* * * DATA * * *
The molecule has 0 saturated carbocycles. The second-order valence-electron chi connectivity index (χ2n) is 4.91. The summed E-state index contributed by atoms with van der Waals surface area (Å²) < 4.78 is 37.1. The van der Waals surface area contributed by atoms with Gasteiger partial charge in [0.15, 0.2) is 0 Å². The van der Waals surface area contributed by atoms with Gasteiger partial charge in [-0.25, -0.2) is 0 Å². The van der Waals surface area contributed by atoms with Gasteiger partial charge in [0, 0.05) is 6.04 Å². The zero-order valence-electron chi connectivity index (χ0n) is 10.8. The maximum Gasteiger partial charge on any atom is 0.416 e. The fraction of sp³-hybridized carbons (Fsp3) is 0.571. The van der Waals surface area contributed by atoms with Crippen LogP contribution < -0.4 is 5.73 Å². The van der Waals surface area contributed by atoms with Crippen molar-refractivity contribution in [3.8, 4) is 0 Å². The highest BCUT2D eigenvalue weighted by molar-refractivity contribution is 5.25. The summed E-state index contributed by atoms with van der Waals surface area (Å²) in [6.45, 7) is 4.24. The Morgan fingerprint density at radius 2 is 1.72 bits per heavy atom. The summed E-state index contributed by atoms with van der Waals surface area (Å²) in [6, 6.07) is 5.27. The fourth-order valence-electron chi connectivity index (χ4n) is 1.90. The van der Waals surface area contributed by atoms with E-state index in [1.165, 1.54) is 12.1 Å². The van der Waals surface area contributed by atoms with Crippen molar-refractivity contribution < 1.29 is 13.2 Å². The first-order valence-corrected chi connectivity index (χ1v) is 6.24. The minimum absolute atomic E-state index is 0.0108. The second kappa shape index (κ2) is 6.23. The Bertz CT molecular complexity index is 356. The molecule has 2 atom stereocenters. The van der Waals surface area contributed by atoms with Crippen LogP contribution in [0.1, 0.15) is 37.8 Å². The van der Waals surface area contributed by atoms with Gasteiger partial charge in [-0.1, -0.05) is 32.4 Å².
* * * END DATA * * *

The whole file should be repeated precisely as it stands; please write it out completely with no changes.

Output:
The molecule has 0 saturated carbocycles. The second-order valence-electron chi connectivity index (χ2n) is 4.91. The summed E-state index contributed by atoms with van der Waals surface area (Å²) < 4.78 is 37.1. The van der Waals surface area contributed by atoms with Gasteiger partial charge in [0.15, 0.2) is 0 Å². The van der Waals surface area contributed by atoms with Gasteiger partial charge in [-0.25, -0.2) is 0 Å². The van der Waals surface area contributed by atoms with Gasteiger partial charge in [0, 0.05) is 6.04 Å². The zero-order valence-electron chi connectivity index (χ0n) is 10.8. The maximum Gasteiger partial charge on any atom is 0.416 e. The fraction of sp³-hybridized carbons (Fsp3) is 0.571. The van der Waals surface area contributed by atoms with Crippen LogP contribution < -0.4 is 5.73 Å². The van der Waals surface area contributed by atoms with Crippen molar-refractivity contribution in [3.8, 4) is 0 Å². The highest BCUT2D eigenvalue weighted by molar-refractivity contribution is 5.25. The summed E-state index contributed by atoms with van der Waals surface area (Å²) in [6.45, 7) is 4.24. The Morgan fingerprint density at radius 2 is 1.72 bits per heavy atom. The summed E-state index contributed by atoms with van der Waals surface area (Å²) in [6, 6.07) is 5.27. The fourth-order valence-electron chi connectivity index (χ4n) is 1.90. The van der Waals surface area contributed by atoms with E-state index in [1.165, 1.54) is 12.1 Å². The van der Waals surface area contributed by atoms with Crippen molar-refractivity contribution < 1.29 is 13.2 Å². The first-order valence-corrected chi connectivity index (χ1v) is 6.24. The minimum absolute atomic E-state index is 0.0108. The second kappa shape index (κ2) is 6.23. The Bertz CT molecular complexity index is 356. The molecule has 2 atom stereocenters. The van der Waals surface area contributed by atoms with Crippen LogP contribution in [0.1, 0.15) is 37.8 Å². The van der Waals surface area contributed by atoms with Gasteiger partial charge in [-0.1, -0.05) is 32.4 Å².